I believe we start with the notions that:
* We all want to control our contributions.
* We all want the community to benefit if we in turn benefit.
* We expect mutual trust in the forms of transparency and honesty
* And we all individual, collective, enabler find uncivil behavior (spam, fraud, hate) unacceptable.

But theres one more fundamental notion that informs this new society, a notion that big companies and institutions invariably forget because they were build in the old order:

This is no longer a centralized world, a world controlled by those institutions. This is a decentralized world, a world controlled by us.

Next-Generation Broadband Primer

[via Om Malik] CED Magazine writes: “Several technologies are making leaps of speed on the ground and in the air. Some are here today; others are still on the horizon. Here is a quick snapshot of these different broadband access technologies, the capabilities they purport to provide, and the timelines in which they should appear.”

TECH TALK: India Empowered: My Views

India Empowered to me means India Educated, Infrastructure Everywhere, Innovation Ecosystem, Imaginative Entrepreneurs, Intelligent Enterprises, Internet Energised and Increasing Expectations.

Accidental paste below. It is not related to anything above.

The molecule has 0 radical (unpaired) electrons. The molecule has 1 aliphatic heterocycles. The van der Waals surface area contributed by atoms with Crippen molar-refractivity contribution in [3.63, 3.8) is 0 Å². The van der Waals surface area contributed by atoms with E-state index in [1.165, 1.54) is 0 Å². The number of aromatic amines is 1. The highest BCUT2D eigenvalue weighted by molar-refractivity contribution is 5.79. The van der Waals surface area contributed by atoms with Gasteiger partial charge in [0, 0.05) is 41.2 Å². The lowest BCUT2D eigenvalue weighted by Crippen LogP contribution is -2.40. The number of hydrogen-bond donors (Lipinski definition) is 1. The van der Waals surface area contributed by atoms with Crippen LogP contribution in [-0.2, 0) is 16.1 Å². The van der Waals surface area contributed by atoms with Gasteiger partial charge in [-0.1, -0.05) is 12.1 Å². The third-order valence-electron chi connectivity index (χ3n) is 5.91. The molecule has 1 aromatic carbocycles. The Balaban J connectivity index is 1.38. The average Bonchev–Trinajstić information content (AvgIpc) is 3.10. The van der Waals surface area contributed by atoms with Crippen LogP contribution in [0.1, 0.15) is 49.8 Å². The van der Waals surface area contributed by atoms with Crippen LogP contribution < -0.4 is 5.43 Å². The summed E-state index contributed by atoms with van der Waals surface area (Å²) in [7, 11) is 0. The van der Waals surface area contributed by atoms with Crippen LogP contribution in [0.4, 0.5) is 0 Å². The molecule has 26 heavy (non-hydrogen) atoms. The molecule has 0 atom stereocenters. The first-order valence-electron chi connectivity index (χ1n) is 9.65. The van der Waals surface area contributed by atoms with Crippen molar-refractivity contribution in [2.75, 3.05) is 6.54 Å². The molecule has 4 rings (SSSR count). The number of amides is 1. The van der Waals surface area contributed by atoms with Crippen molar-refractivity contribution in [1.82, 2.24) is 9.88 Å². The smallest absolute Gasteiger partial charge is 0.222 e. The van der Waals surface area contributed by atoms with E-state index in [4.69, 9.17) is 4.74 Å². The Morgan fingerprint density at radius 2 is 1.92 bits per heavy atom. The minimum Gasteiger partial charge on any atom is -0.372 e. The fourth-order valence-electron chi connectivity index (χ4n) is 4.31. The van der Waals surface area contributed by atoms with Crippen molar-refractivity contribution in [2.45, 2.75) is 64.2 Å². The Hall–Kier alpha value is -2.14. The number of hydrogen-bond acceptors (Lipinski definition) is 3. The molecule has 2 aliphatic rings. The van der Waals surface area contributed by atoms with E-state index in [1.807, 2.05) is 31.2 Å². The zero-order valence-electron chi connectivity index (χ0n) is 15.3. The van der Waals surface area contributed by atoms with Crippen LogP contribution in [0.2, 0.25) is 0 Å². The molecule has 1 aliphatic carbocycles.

India Educated: We cannot build an empowered nation without educating our people. Given Indias youthful population, the imperative to provide the right education is even greater. Even though we have made progress, there is a lot more to be done. We need creative ways to address the challenge of providing a quality education for hundreds of millions Indians. For example, can we use network computers and next-generation broadband networks to deliver the best, aggregated content to our classrooms across the country to counter the paucity of experienced teachers? Can we automate testing procedures using these technologies to ensure that students and schools can course-correct rapidly? Can we roll out these solutions in the next 12-18 months across India? Can we commit that by 2010 every Indian child will entered the school system to have access to least twelve years of quality education?